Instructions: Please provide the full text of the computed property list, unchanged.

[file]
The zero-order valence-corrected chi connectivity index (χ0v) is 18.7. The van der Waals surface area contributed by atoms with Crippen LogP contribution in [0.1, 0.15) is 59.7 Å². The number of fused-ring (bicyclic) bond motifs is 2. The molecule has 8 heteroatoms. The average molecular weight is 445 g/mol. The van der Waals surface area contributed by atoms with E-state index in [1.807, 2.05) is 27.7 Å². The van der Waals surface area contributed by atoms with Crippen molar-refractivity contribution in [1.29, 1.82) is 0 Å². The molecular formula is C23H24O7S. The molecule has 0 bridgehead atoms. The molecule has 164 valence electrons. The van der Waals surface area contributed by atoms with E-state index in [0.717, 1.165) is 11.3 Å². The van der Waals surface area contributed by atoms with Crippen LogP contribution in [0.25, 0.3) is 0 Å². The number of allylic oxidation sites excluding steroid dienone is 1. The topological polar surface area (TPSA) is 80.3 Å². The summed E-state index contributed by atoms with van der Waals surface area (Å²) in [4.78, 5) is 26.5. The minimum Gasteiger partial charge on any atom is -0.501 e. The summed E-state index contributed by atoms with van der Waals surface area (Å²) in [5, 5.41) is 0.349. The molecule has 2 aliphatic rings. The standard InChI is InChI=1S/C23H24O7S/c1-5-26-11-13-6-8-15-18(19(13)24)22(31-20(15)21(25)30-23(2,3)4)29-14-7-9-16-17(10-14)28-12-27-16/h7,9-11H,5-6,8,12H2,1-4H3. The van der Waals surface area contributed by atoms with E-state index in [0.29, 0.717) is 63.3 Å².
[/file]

The zero-order valence-corrected chi connectivity index (χ0v) is 18.7. The van der Waals surface area contributed by atoms with Crippen LogP contribution in [0.1, 0.15) is 59.7 Å². The number of fused-ring (bicyclic) bond motifs is 2. The molecule has 8 heteroatoms. The average molecular weight is 445 g/mol. The van der Waals surface area contributed by atoms with E-state index in [1.807, 2.05) is 27.7 Å². The van der Waals surface area contributed by atoms with Crippen molar-refractivity contribution in [1.29, 1.82) is 0 Å². The molecular formula is C23H24O7S. The molecule has 0 bridgehead atoms. The molecule has 164 valence electrons. The van der Waals surface area contributed by atoms with E-state index in [0.717, 1.165) is 11.3 Å². The van der Waals surface area contributed by atoms with Crippen LogP contribution in [0.25, 0.3) is 0 Å². The number of allylic oxidation sites excluding steroid dienone is 1. The topological polar surface area (TPSA) is 80.3 Å². The summed E-state index contributed by atoms with van der Waals surface area (Å²) in [4.78, 5) is 26.5. The minimum Gasteiger partial charge on any atom is -0.501 e. The summed E-state index contributed by atoms with van der Waals surface area (Å²) in [5, 5.41) is 0.349. The molecule has 2 aliphatic rings. The standard InChI is InChI=1S/C23H24O7S/c1-5-26-11-13-6-8-15-18(19(13)24)22(31-20(15)21(25)30-23(2,3)4)29-14-7-9-16-17(10-14)28-12-27-16/h7,9-11H,5-6,8,12H2,1-4H3. The van der Waals surface area contributed by atoms with E-state index in [0.29, 0.717) is 63.3 Å².